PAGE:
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Another Day, Another Supreme Court Scandal

Let's start here with some context. Every year, the Supreme Court Historical Society hosts a dinner, largely with the purpose of allowing right-wing activists to rub elbows with conservative Supreme Court justices. Lauren Windsor is a dues-paying member of the society, and attended this year's dinner (on June 3) under her real name, using a ticket she paid for.

And now, the dishonest parts. Although Windsor identifies as a progressive, she presented herself as a conservative Catholic during the dinner. Further, she did not reveal that she had a tape recorder in her pocket that was capturing her conversations. Note that neither of these things is illegal; you are free to tell people you're a conservative Catholic when you are not (unless this is done in service of some sort of fraud), while Washington, DC, is one-party consent when it comes to electronic recordings.

Anyhow, during the dinner, Windsor talked to both members of the Alito household. She first chatted with Justice Samuel Alito, who agreed with Windsor (in her character as a right-wing Catholic) that "people in this country who believe in God have got to keep fighting for that—to return our country to a place of Godliness." He also added:

On one side or the other—one side or the other is going to win. I don't know. I mean, there can be a way of working, a way of living together peacefully, but it's difficult, you know, because there are differences on fundamental things that really can't be compromised. They really can't be compromised. So, it's not like you are going to split the difference.

This is actually the exact same thing that Abraham Lincoln argued in 1858, although he was talking about slavery vs. anti-slavery, and not Christian vs. non-Christian.

Meanwhile, when Windsor talked to Martha-Ann Alito, the main topic of conversation was, of course, flags. As it turns out, Mr. Alito appears to have been telling the truth that Mrs. Alito was behind the flag displays, even if they fudged the timeline and the backstory a bit. Martha-Ann further told Windsor that she really wants to fly a Sacred Heart of Jesus flag in response to an LGBTQ flag in their neighborhood. The Sacred Heart flag is often used by far-right Christians to push back against LGBTQ people since, as we all know, Jesus was a big advocate of casting the first stone. Or, at least, the first flag. Alito also said she's holding off on the Sacred Heart flag for now, because the heat is on, but she's definitely going to get it up before Pride Month is over. She also warned that she will eventually get revenge on her critics. "There will be a way, it doesn't have to be now, but there will be a way they know," she said.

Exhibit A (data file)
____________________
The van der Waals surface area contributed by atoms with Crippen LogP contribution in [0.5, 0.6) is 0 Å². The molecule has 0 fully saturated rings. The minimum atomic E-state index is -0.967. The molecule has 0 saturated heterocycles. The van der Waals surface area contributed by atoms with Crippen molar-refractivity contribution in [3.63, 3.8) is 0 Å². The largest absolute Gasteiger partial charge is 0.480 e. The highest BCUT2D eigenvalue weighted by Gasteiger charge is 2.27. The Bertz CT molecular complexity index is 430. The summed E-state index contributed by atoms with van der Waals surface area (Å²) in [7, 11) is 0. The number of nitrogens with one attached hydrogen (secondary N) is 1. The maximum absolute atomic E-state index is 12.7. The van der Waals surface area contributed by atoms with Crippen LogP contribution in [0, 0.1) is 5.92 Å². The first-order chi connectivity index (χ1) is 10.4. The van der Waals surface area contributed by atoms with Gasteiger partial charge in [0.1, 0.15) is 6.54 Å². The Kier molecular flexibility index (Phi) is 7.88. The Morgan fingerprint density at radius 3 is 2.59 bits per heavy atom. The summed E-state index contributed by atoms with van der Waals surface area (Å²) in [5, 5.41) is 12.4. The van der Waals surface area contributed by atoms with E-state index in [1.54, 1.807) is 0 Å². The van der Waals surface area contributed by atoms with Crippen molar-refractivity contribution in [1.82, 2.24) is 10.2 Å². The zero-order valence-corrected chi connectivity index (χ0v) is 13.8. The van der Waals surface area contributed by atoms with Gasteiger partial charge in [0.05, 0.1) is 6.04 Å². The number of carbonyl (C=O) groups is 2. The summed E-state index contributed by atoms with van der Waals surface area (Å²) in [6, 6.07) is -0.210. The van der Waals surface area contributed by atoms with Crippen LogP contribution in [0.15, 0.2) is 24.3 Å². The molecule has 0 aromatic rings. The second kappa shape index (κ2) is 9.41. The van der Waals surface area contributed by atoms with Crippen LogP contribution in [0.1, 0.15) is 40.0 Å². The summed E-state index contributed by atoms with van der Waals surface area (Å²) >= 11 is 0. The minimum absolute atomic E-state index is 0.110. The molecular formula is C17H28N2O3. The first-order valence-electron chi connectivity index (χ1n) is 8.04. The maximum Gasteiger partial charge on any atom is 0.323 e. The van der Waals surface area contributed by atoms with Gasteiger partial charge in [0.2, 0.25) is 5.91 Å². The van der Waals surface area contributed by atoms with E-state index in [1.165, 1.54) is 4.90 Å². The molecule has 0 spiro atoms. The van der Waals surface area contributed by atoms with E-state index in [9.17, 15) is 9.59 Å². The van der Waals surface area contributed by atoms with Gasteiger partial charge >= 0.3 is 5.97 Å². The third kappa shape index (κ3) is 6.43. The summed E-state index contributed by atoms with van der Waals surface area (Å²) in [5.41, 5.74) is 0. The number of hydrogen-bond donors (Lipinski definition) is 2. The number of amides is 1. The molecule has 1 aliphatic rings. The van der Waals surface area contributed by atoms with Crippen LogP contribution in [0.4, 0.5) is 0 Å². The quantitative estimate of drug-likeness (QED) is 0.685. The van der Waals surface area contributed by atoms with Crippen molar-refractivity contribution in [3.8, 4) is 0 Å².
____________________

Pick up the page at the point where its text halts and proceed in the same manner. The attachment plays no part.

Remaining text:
By our count, we are two days into the week, and we've thus far got two different Supreme Court scandals, between the Alitos' loose lips and Clarence Thomas' tendency to extend his hand, palm up. Will it have any impact, however? For obvious reasons, we are not optimistic. Pressure may eventually build for Congress to make changes to the Court, be that a retirement age, or term limits, or changing its jurisdiction, or expanding the number of justices, or something else. But that's not going to happen anytime soon, and it's not going to happen at all unless Democrats get the trifecta and kill the filibuster.

Term limits or a retirement age would require a constitutional amendment ratified by at least 38 states. That's exceedingly unlikely. However, Congress could pass a law stating that after, say, 18 years, a justice would be demoted to being on the circuit court of his or her choosing. Would that be constitutional? If Congress said "yes" and SCOTUS said "no," we'd be in a real pickle. One thing that is absolutely constitutional is Congress limiting the Court's jurisdiction. For example, a law forbidding the Court from hearing appeals on cases relating to reproductive rights would certainly be constitutional because the Constitution explicitly gives Congress the authority to limit the Court's jurisdiction on appellate cases. All that is needed is a law, not an amendment.

There is one other possibility, which we will pass along, just for completeness' sake. A couple of weeks ago, Rep. Jamie Raskin (D-MD), wrote an op-ed for The New York Times (sorry: paywall) in which he argues that the other seven justices have the power to disqualify Thomas and Alito from any cases where one or the other (or both) might have a conflict of interest. The Representative bases his argument on the Constitution and on 28 U.S. Code Section 455, which reads, in part:

Any justice, judge, or magistrate judge of the United States shall disqualify himself in any proceeding in which his impartiality might reasonably be questioned.

Raskin observes that only members of the Supreme Court are called "justice," so the statute clearly applies to them. And he reviews jurisprudence from both the lower courts and the Supreme Court itself to make the case that, if a justice does not recuse voluntarily, then their colleagues have both a right and a duty to recuse them non-voluntarily.

We think it very, very unlikely that five of the seven non-Alito/non-Thomas justices on the court will agree with Raskin's thinking, and will be willing to flex their muscles in this particular way. That said, if the not-so-dynamic duo keeps embarrassing the Court, and undermining its integrity, you never know. (Z)

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